Britain's Prince Harry returns from Afghanistan

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LONDON -- Capt. Wales is coming home to be Prince Harry once again.

Britain's Ministry of Defense revealed Monday that the 28-year-old prince is returning from a five-month deployment in Afghanistan, where he served as an Apache helicopter pilot with the Army Air Corps. It did not immediately divulge his exact whereabouts.

In interviews conducted in Afghanistan, the third in line to the British throne described feeling boredom, frustration and satisfaction during a tour that saw him fire at Taliban fighters on missions in support of ground troops.

When asked whether he had killed from the cockpit, he said: "Yea, so lots of people have."

He also spoke of his struggle to balance his job as an army officer with his royal role -- and his relief at the chance to be "one of the guys."

"My father's always trying to remind me about who I am and stuff like that," said Prince Harry, the younger son of Prince Charles and the late Princess Diana. "But it's very easy to forget about who I am when I am in the army. Everyone's wearing the same uniform and doing the same kind of thing."

Stationed at Camp Bastion, a sprawling British base in the southern Afghan desert, the prince -- known as Capt. Wales in the military -- flew scores of missions as a co-pilot gunner, sometimes firing rockets and missiles at Taliban fighters.

"Take a life to save a life. That's what we revolve around, I suppose," he said. "If there's people trying to do bad stuff to our guys, then we'll take them out of the game."

Prince Harry's second tour in Afghanistan went more smoothly than the first, in 2007-08, which was cut short after 10 weeks when a magazine and websites disclosed details of his whereabouts. British media had agreed to a news blackout on security grounds.

This time, the media were allowed limited access to the prince in return for not reporting operational details.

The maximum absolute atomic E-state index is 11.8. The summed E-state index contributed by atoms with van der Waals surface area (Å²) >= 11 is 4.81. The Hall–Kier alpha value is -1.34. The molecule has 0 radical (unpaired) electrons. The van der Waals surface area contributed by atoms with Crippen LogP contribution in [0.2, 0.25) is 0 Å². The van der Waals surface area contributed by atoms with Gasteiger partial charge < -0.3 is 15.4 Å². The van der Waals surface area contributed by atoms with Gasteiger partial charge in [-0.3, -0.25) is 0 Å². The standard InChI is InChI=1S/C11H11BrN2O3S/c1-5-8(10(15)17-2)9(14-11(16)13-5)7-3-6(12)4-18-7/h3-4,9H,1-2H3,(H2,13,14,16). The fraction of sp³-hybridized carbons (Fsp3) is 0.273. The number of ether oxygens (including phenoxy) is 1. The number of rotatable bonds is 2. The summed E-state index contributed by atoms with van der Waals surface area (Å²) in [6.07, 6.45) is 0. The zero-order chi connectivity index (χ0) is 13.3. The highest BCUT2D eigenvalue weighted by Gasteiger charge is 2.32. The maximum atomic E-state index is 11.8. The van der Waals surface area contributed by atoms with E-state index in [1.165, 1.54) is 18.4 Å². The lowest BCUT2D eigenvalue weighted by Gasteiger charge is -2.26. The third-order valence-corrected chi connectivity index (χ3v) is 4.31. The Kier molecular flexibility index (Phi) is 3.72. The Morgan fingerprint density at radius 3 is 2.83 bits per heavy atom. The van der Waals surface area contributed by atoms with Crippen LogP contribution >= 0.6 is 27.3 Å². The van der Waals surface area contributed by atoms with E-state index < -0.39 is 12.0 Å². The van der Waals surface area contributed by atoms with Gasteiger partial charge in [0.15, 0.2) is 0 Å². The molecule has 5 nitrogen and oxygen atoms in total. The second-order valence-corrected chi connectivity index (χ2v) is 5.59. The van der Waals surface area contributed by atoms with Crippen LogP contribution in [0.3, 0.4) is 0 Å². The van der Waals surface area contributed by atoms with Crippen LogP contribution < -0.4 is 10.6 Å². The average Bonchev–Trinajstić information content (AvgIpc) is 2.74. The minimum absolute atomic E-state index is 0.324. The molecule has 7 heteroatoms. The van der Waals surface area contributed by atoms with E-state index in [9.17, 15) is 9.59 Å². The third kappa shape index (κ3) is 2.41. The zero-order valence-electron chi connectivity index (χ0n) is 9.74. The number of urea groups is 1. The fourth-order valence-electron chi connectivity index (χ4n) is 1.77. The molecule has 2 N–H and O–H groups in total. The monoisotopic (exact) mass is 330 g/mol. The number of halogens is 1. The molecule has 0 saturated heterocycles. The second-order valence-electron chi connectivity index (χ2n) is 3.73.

A member of the air corps' 662 Squadron, the prince was part of a two-man crew whose duties ranged from supporting ground troops in firefights with the Taliban to accompanying British Chinook and U.S. Black Hawk helicopters as they evacuated wounded soldiers.

He said that while sometimes it was necessary to fire on insurgents, the formidable helicopter -- equipped with wing-mounted rockets, Hellfire laser-guided missiles and a 30 mm machine gun -- was usually an effective deterrent.

Prince Harry shared a room with another pilot in a basic accommodation block made from shipping containers, and passed the time between callouts by playing video games and watching movies with his fellow officers. His security detail accompanied him on base, but not when flying.

"It's as normal as it's going to get," Prince Harry said of the arrangement. "I'm one of the guys. I don't get treated any differently." But he said he still received unwanted attention at Camp Bastion, which is home to thousands of troops.

"For me, it's not that normal because I go into the cookhouse and everyone has a good old gawp, and that's one thing that I dislike about being here," he said. "Because there's plenty of guys in there that have never met me, therefore look at me as Prince Harry and not as Capt. Wales, which is frustrating."

Many of Prince Harry's family have also seen combat -- most recently his uncle, Prince Andrew, who flew Royal Navy helicopters during the 1982 Falklands War. His grandfather, Prince Philip, served on Royal Navy battleships during World War II. Older brother Prince William, who is second in line to the throne, is a Royal Air Force search-and-rescue pilot. He, too, has expressed a desire to serve on the front line, but officials consider it too dangerous.

world


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